The Apostle Paul Essay

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Harris calls Paul “the most influential apostle and missionary of the mid-first-century CE church and author of seven to nine New Testament letters” (H G-33). It would be quite an accolade to receive such recognition, but what makes it even more remarkable is that Paul, or Saul, (Saul was his Judean name and Paul was his Roman name (footnotes B 1943)) originally persecuted the ekklesia or “church”. Paul went from persecuting the ekklesia or “church” to being its “most influential apostle and missionary”. Why and how did Paul make such a drastic change? The answer to the question can be found in various books of the New Testament including some of the letters that Paul wrote. This answer also aids in the explanation of how and why Paul …show more content…
He was on his way to Damascus, when he saw a light from heaven and heard a voice that claimed to be “Jesus, whom [he] was persecuting” (Acts 9:5). This light caused him to lose his sight. Later in Acts 9:15, YHWH tells Ananias that “he [Paul] is an instrument whom I [YHWH] chosen to bring my name before Gentiles [ethne or “nations”] and kings and before the people of Israel”. Ananias went to Paul and stated, “The Lord [YHWH] Jesus, who appeared to you on your way here, has sent me so that you may regain your sight and be filled with the Holy Spirit” (Acts 9:17). Paul received a “prophetic calling” from the Lord [YHWH] Jesus and was now a missionary for God to all people, including the Ioudaioi.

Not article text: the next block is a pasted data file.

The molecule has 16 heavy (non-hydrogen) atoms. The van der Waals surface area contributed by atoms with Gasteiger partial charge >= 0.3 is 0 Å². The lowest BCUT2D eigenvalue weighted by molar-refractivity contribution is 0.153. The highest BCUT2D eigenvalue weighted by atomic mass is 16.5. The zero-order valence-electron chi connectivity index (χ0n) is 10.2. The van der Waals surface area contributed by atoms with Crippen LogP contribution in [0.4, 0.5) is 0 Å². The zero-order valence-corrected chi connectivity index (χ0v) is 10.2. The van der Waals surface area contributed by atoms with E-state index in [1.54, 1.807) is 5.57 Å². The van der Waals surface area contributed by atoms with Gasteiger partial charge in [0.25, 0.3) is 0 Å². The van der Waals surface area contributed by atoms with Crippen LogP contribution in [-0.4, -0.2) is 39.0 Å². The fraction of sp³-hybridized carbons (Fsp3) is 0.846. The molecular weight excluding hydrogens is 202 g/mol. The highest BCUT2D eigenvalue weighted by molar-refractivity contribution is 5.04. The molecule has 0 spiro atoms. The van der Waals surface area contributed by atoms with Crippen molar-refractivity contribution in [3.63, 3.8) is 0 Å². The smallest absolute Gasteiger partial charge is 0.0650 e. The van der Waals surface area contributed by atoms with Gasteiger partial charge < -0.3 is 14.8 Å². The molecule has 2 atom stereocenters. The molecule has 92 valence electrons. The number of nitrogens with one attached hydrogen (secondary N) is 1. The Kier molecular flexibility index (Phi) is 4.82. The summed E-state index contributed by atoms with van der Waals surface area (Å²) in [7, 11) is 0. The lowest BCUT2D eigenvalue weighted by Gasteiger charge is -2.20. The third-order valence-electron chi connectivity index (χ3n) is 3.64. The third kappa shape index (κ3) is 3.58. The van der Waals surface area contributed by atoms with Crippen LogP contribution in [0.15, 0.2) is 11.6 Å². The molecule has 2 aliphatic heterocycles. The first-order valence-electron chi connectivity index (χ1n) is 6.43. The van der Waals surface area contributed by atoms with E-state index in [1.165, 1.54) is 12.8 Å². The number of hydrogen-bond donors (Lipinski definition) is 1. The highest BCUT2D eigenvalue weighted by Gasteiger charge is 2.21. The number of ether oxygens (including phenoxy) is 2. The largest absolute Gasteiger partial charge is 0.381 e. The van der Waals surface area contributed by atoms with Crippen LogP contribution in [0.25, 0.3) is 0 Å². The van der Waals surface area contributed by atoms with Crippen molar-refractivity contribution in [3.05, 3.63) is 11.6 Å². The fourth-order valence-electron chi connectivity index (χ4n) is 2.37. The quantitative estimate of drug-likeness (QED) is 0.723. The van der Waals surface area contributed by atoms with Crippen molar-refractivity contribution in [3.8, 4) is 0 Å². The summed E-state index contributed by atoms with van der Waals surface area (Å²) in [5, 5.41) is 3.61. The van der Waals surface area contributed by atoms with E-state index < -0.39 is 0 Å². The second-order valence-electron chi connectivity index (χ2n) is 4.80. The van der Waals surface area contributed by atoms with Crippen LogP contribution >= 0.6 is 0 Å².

As a missionary, Paul tried to persuade the Ioudaioi to believe and accept that justice and salvation happen through Jesus Christ alone (Romans 5:12-21). Paul tried to persuade them in person, via at least three mission trips (H G-33), and through letters when he was not able to be there in person (H 434). The New Testament contains seven absolutely authentic Paul’s letters (at least according to Harris (H 435)). The Ioudaioi had their own view on the source of justice and would therefore disagree with Paul. Subsequently, Paul had been forced to argue with them in order to convince them that he was correct. This is shown in Paul’s letter to the ekklesia in city of Rome.
In his letter to the Romans, Paul created an argument or dialogue between him and the “Ioudaioi”

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